State Rep. Paul Mosley 

Capitol Media Services photo by Howard Fischer

PHOENIX — A first-term lawmaker says it's time to reconsider the 30-year-old requirement that students make it at least to the 10th grade before they can drop out of high school.

In fact, Rep. Paul Mosley, R-Lake Havasu City, questions whether any parent should ever be forced to send a child to public school, at any age.

Mosley, who attended public schools and has a bachelor's degree in business management, said he's not anti-education. But he told Capitol Media Services the current system of forcing children to go to school and forcing their parents to send them there is not creating a better educated society.

"Do you know what our dropout rate is?'' he asked when queried about his position. "One of the highest in the world.''

And Mosley said Arizona, with more than 40,000 people behind bars, has among the highest incarceration rates in the world.

"And we spent $1.1 billion every year,'' he said. "So how's compulsory education working for us?''

Mosley said he believes there's a nexus between compulsory education and incarceration.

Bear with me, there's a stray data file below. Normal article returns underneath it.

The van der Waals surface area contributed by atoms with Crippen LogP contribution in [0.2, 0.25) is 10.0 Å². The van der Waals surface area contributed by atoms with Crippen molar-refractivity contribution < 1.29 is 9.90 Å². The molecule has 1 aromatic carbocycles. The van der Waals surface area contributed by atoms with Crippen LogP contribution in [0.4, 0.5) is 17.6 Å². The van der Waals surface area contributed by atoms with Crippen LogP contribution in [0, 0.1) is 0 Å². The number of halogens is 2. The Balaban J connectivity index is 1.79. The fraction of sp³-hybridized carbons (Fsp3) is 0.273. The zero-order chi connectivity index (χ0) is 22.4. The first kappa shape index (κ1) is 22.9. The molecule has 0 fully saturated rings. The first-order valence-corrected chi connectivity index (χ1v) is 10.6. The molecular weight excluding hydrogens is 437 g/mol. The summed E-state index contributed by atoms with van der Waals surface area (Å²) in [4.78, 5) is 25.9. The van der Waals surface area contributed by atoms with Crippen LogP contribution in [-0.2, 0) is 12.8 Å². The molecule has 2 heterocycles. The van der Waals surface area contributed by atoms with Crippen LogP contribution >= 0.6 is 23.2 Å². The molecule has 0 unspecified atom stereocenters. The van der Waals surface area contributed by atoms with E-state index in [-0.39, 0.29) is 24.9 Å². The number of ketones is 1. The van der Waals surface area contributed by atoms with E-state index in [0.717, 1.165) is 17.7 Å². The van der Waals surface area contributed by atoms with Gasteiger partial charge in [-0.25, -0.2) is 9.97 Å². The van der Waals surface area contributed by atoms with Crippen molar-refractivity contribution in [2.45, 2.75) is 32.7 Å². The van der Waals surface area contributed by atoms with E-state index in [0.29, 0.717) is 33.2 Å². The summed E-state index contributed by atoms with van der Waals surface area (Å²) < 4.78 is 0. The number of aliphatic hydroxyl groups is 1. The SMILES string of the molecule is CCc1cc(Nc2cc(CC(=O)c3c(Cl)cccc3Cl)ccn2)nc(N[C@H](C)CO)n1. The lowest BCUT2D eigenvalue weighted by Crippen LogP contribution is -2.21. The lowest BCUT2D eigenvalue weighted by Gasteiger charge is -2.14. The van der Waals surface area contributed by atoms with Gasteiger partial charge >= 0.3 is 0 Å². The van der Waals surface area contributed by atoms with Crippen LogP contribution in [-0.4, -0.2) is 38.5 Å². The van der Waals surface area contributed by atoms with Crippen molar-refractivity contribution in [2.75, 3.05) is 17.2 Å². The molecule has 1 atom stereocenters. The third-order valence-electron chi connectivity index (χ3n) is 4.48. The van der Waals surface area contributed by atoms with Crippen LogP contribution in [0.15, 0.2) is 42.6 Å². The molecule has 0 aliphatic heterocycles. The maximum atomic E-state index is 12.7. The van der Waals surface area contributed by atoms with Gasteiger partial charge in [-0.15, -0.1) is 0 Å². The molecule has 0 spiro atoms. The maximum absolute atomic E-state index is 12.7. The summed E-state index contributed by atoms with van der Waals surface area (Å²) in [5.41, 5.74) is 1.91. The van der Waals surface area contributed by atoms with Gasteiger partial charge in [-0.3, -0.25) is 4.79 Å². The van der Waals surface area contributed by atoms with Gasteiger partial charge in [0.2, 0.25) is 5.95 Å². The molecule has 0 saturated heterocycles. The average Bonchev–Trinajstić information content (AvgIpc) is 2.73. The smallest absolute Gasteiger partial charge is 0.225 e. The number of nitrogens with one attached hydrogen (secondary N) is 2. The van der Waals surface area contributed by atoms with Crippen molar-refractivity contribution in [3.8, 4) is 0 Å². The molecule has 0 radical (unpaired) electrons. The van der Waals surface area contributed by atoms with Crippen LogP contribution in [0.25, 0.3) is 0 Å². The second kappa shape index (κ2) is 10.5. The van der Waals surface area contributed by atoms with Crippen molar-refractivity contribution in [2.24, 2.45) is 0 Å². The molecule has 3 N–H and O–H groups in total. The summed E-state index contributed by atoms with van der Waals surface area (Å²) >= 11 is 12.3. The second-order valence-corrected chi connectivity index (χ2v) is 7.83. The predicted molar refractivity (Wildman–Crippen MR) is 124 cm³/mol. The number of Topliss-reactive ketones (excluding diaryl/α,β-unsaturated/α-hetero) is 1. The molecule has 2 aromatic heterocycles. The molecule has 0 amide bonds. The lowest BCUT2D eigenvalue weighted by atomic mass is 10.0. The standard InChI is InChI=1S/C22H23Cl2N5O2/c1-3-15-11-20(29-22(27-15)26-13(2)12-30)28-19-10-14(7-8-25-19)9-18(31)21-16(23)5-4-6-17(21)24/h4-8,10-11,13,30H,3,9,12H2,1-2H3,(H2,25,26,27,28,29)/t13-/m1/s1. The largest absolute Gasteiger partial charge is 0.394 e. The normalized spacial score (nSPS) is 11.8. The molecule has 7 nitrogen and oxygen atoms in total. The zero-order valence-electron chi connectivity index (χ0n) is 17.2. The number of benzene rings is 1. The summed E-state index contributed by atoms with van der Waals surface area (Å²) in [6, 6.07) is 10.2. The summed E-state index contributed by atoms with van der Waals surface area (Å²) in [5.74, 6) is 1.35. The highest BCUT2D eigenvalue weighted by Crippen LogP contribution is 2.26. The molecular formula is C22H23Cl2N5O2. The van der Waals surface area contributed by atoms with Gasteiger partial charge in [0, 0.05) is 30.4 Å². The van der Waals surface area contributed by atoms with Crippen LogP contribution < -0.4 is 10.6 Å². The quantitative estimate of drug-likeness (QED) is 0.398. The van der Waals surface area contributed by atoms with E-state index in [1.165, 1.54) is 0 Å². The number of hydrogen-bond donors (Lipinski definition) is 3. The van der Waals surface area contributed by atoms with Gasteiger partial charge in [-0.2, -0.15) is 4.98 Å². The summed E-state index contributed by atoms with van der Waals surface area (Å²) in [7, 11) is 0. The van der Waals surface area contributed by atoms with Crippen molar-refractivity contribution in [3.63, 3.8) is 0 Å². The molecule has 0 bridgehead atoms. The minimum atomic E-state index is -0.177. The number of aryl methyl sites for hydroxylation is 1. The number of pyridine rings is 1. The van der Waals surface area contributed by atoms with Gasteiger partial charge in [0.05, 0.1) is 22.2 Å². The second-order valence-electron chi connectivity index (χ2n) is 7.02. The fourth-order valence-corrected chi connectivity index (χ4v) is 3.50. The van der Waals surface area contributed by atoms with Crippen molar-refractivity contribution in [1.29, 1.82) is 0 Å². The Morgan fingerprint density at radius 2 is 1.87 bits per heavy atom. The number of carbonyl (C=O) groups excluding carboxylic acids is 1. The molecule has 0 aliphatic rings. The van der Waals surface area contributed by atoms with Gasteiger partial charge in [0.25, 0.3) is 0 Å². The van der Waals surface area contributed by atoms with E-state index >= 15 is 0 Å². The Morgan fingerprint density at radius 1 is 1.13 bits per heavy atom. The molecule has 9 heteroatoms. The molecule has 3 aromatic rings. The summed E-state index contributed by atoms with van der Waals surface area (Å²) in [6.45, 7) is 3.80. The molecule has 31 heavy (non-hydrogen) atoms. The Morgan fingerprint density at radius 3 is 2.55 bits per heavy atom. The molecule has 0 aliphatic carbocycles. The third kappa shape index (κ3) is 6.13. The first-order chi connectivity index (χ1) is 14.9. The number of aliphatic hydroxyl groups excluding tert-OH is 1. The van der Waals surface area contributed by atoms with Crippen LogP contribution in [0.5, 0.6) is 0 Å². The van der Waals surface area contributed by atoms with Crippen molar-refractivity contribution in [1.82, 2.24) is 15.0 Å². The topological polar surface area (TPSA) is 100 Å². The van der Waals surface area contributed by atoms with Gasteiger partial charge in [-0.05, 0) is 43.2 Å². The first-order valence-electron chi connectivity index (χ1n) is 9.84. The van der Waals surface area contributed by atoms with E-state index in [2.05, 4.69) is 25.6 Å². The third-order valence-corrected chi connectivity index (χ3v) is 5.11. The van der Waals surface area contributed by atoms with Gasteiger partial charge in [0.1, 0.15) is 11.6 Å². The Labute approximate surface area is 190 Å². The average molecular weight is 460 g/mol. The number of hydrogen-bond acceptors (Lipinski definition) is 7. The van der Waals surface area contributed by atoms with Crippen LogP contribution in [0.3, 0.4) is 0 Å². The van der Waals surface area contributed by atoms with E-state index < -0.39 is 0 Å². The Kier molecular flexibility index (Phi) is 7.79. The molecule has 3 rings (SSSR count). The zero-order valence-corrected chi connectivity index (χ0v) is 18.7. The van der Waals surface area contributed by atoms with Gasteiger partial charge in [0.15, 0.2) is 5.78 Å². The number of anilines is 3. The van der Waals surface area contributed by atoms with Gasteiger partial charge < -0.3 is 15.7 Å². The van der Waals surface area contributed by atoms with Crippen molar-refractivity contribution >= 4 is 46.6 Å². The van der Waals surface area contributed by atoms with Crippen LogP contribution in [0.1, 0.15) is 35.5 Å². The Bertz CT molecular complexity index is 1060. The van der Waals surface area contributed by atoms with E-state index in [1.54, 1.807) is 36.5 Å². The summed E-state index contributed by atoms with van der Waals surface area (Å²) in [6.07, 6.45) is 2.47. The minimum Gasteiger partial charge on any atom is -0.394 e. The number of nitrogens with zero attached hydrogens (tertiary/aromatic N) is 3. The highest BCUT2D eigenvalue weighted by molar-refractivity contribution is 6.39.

"Maybe we'd value education more,'' he said, seeing it as a privilege instead of something for which there is no choice.

"Maybe we'd value the actual free education that the state offers to the children of Arizona,'' Mosley said, with the students who are in schools voluntarily more interested in learning what they can.

As a starting point, Mosley said lawmakers should consider going back to the way the law was in the early 1980s when an eighth-grade education was considered sufficient and allowed someone to quit school, no matter the age.

Current law requires completion of 10th grade. But in any event, a student can drop out at age 16.

Various prior efforts to boost the age requirement were rebuffed amid arguments that forcing older students to remain in classes where they did not want to be would only cause disruption for everyone else.

The question of whether Mosley translates his philosophy into actual legislation next year to repeal compulsory education remains up in the air.

State schools chief Diane Douglas declined to respond to Mosley's comments but said she would weigh in if and when he actually introduces such legislation next session.

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